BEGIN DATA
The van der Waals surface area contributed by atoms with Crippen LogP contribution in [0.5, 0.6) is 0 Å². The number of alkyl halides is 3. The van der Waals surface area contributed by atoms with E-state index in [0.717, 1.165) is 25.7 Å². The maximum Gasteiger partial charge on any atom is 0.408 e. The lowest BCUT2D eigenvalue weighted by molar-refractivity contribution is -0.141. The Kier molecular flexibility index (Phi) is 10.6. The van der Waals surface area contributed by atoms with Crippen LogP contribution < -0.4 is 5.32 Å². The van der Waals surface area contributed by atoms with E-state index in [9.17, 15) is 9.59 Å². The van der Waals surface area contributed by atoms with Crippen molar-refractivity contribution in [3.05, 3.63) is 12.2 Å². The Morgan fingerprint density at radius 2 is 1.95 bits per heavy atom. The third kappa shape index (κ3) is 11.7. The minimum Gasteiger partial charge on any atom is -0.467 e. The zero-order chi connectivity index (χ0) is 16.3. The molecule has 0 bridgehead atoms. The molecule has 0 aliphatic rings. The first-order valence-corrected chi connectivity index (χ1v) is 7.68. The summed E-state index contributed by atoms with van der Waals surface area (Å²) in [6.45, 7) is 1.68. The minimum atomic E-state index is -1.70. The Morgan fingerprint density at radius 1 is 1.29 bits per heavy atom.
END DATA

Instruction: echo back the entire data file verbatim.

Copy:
The van der Waals surface area contributed by atoms with Crippen LogP contribution in [0.5, 0.6) is 0 Å². The number of alkyl halides is 3. The van der Waals surface area contributed by atoms with E-state index in [0.717, 1.165) is 25.7 Å². The maximum Gasteiger partial charge on any atom is 0.408 e. The lowest BCUT2D eigenvalue weighted by molar-refractivity contribution is -0.141. The Kier molecular flexibility index (Phi) is 10.6. The van der Waals surface area contributed by atoms with Crippen LogP contribution < -0.4 is 5.32 Å². The van der Waals surface area contributed by atoms with E-state index in [9.17, 15) is 9.59 Å². The van der Waals surface area contributed by atoms with Crippen molar-refractivity contribution in [3.05, 3.63) is 12.2 Å². The Morgan fingerprint density at radius 2 is 1.95 bits per heavy atom. The third kappa shape index (κ3) is 11.7. The minimum Gasteiger partial charge on any atom is -0.467 e. The zero-order chi connectivity index (χ0) is 16.3. The molecule has 0 bridgehead atoms. The molecule has 0 aliphatic rings. The first-order valence-corrected chi connectivity index (χ1v) is 7.68. The summed E-state index contributed by atoms with van der Waals surface area (Å²) in [6.45, 7) is 1.68. The minimum atomic E-state index is -1.70. The Morgan fingerprint density at radius 1 is 1.29 bits per heavy atom.